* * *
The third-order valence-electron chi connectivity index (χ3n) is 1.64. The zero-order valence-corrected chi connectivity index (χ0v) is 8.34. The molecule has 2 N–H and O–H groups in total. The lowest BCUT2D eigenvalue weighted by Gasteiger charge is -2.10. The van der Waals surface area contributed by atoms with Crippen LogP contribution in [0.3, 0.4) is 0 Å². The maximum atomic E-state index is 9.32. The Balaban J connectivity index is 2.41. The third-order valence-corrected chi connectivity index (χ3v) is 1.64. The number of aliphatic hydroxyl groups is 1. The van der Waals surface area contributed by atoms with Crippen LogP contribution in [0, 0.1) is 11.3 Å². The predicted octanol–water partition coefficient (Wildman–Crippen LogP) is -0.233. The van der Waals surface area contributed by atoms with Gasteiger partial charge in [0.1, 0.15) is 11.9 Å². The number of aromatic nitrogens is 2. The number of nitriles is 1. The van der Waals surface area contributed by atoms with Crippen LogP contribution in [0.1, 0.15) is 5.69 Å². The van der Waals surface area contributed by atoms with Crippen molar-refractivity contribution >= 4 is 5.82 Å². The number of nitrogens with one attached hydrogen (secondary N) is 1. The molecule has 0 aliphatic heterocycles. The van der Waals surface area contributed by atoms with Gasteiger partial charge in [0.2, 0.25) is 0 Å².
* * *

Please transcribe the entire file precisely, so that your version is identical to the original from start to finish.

The third-order valence-electron chi connectivity index (χ3n) is 1.64. The zero-order valence-corrected chi connectivity index (χ0v) is 8.34. The molecule has 2 N–H and O–H groups in total. The lowest BCUT2D eigenvalue weighted by Gasteiger charge is -2.10. The van der Waals surface area contributed by atoms with Crippen LogP contribution in [0.3, 0.4) is 0 Å². The maximum atomic E-state index is 9.32. The Balaban J connectivity index is 2.41. The third-order valence-corrected chi connectivity index (χ3v) is 1.64. The number of aliphatic hydroxyl groups is 1. The van der Waals surface area contributed by atoms with Crippen LogP contribution in [0, 0.1) is 11.3 Å². The predicted octanol–water partition coefficient (Wildman–Crippen LogP) is -0.233. The van der Waals surface area contributed by atoms with Gasteiger partial charge in [0.1, 0.15) is 11.9 Å². The number of aromatic nitrogens is 2. The number of nitriles is 1. The van der Waals surface area contributed by atoms with Crippen LogP contribution in [0.1, 0.15) is 5.69 Å². The van der Waals surface area contributed by atoms with Crippen molar-refractivity contribution >= 4 is 5.82 Å². The number of nitrogens with one attached hydrogen (secondary N) is 1. The molecule has 0 aliphatic heterocycles. The van der Waals surface area contributed by atoms with Gasteiger partial charge in [0.2, 0.25) is 0 Å².